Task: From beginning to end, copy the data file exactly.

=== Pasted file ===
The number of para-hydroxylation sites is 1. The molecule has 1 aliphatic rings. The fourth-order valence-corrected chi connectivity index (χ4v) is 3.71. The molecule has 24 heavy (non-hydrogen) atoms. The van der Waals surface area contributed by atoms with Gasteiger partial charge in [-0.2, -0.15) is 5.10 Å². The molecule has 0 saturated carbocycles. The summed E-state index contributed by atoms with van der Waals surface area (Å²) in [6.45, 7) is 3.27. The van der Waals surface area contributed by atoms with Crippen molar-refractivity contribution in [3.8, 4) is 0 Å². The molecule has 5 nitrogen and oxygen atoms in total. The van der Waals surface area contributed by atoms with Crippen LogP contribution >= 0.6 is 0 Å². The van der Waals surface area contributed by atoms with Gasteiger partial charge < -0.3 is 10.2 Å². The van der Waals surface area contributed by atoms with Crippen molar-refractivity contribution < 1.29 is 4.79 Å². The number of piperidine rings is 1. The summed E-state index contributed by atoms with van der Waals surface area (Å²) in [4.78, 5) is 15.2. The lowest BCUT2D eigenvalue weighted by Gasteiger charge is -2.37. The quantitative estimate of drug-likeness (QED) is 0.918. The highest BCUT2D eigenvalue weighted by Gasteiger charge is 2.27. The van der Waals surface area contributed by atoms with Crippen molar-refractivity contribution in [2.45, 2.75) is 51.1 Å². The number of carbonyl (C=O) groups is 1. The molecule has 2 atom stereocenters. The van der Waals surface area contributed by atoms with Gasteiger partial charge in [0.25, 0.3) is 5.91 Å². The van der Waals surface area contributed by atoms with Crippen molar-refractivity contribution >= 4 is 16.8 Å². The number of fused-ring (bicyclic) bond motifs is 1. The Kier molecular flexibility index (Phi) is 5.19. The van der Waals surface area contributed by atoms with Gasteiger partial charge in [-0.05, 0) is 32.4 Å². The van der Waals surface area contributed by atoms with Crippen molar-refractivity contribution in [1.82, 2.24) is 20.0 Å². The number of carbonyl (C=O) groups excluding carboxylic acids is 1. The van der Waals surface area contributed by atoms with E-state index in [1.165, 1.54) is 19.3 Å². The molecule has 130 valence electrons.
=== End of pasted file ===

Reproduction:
The number of para-hydroxylation sites is 1. The molecule has 1 aliphatic rings. The fourth-order valence-corrected chi connectivity index (χ4v) is 3.71. The molecule has 24 heavy (non-hydrogen) atoms. The van der Waals surface area contributed by atoms with Gasteiger partial charge in [-0.2, -0.15) is 5.10 Å². The molecule has 0 saturated carbocycles. The summed E-state index contributed by atoms with van der Waals surface area (Å²) in [6.45, 7) is 3.27. The van der Waals surface area contributed by atoms with Crippen molar-refractivity contribution in [3.8, 4) is 0 Å². The molecule has 5 nitrogen and oxygen atoms in total. The van der Waals surface area contributed by atoms with Crippen LogP contribution >= 0.6 is 0 Å². The van der Waals surface area contributed by atoms with Gasteiger partial charge < -0.3 is 10.2 Å². The van der Waals surface area contributed by atoms with Crippen molar-refractivity contribution < 1.29 is 4.79 Å². The number of piperidine rings is 1. The summed E-state index contributed by atoms with van der Waals surface area (Å²) in [4.78, 5) is 15.2. The lowest BCUT2D eigenvalue weighted by Gasteiger charge is -2.37. The quantitative estimate of drug-likeness (QED) is 0.918. The highest BCUT2D eigenvalue weighted by Gasteiger charge is 2.27. The van der Waals surface area contributed by atoms with Crippen molar-refractivity contribution in [2.45, 2.75) is 51.1 Å². The number of carbonyl (C=O) groups is 1. The molecule has 2 atom stereocenters. The van der Waals surface area contributed by atoms with Gasteiger partial charge in [0.25, 0.3) is 5.91 Å². The van der Waals surface area contributed by atoms with Crippen molar-refractivity contribution >= 4 is 16.8 Å². The number of fused-ring (bicyclic) bond motifs is 1. The Kier molecular flexibility index (Phi) is 5.19. The van der Waals surface area contributed by atoms with Gasteiger partial charge in [-0.05, 0) is 32.4 Å². The van der Waals surface area contributed by atoms with Crippen molar-refractivity contribution in [1.82, 2.24) is 20.0 Å². The number of carbonyl (C=O) groups excluding carboxylic acids is 1. The van der Waals surface area contributed by atoms with E-state index in [1.165, 1.54) is 19.3 Å². The molecule has 130 valence electrons.